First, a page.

We’ve been having some fun recently with Sun-centered and Earth-centered coordinate systems, as related to a provocative claim by certain serious scientists, most recently Berkeley professor Richard Muller. They claim that in general relativity (Einstein’s theory of gravity, the same fantastic mathematical invention which predicted black holes and gravitational waves and gravitational lensing) the statement that “The Sun Orbits the Earth” is just as true as the statement that “The Earth Orbits the Sun”… or that perhaps both statements are equally meaningless.

But, uh… sorry. All this fun with coordinates was beside the point. The truth, falsehood, or meaninglessness of “the Earth orbits the Sun” will not be answered with a choice of coordinates. **Coordinates are labels.** In this context, they are simply ways of labeling points in space and time. Changing how you label a system changes only how you describe that system; it does not change anything physically meaningful about that system. So rather than focusing on coordinates and how they can make things appear, **we should spend some time thinking about which things do not depend on our choice of coordinates.**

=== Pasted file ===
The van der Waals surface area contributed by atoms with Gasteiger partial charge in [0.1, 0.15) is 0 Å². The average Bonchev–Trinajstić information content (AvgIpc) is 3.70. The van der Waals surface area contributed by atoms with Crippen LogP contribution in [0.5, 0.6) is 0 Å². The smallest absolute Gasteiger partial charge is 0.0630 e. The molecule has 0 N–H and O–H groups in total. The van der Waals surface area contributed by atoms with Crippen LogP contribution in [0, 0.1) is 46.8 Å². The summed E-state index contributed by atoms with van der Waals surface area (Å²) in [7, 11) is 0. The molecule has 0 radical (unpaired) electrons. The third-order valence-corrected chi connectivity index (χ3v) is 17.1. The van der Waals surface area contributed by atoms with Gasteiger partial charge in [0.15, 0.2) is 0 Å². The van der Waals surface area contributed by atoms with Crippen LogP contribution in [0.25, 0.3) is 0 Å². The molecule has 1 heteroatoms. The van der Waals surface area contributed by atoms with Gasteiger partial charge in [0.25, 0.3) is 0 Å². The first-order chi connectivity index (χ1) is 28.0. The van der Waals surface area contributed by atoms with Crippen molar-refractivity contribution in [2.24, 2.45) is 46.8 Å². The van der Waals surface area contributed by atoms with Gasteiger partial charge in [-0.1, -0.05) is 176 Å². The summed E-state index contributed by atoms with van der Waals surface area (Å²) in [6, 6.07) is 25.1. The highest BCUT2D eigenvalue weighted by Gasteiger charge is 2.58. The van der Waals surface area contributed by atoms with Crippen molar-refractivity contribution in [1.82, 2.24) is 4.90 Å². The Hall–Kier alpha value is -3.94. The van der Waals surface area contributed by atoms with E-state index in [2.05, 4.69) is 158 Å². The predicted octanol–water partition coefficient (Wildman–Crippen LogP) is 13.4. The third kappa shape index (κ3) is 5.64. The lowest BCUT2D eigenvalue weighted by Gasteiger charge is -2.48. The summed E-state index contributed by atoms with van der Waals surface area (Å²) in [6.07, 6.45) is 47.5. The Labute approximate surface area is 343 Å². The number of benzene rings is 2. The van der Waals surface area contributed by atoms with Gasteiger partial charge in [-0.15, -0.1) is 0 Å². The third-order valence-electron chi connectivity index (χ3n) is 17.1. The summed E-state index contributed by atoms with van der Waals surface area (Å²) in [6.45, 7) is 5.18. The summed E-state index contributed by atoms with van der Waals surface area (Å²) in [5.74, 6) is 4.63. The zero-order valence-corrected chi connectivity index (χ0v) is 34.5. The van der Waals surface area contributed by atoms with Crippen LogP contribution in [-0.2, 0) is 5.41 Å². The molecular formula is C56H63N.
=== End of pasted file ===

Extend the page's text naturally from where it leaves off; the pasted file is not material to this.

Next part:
And so our question really needs to be this: *does the statement *“The Earth Orbits the Sun (and not the other way round)”* have coordinate-independent meaning, and if so, is it true?*

Because we are dealing with the coordinate-independence of a four-dimensional spacetime, which is not the easiest thing to think about, it’s best to build some intuition by looking at a two-dimensional spatial shape first. Let’s look at what’s coordinate-independent and coordinate-dependent about the surface of the Earth.

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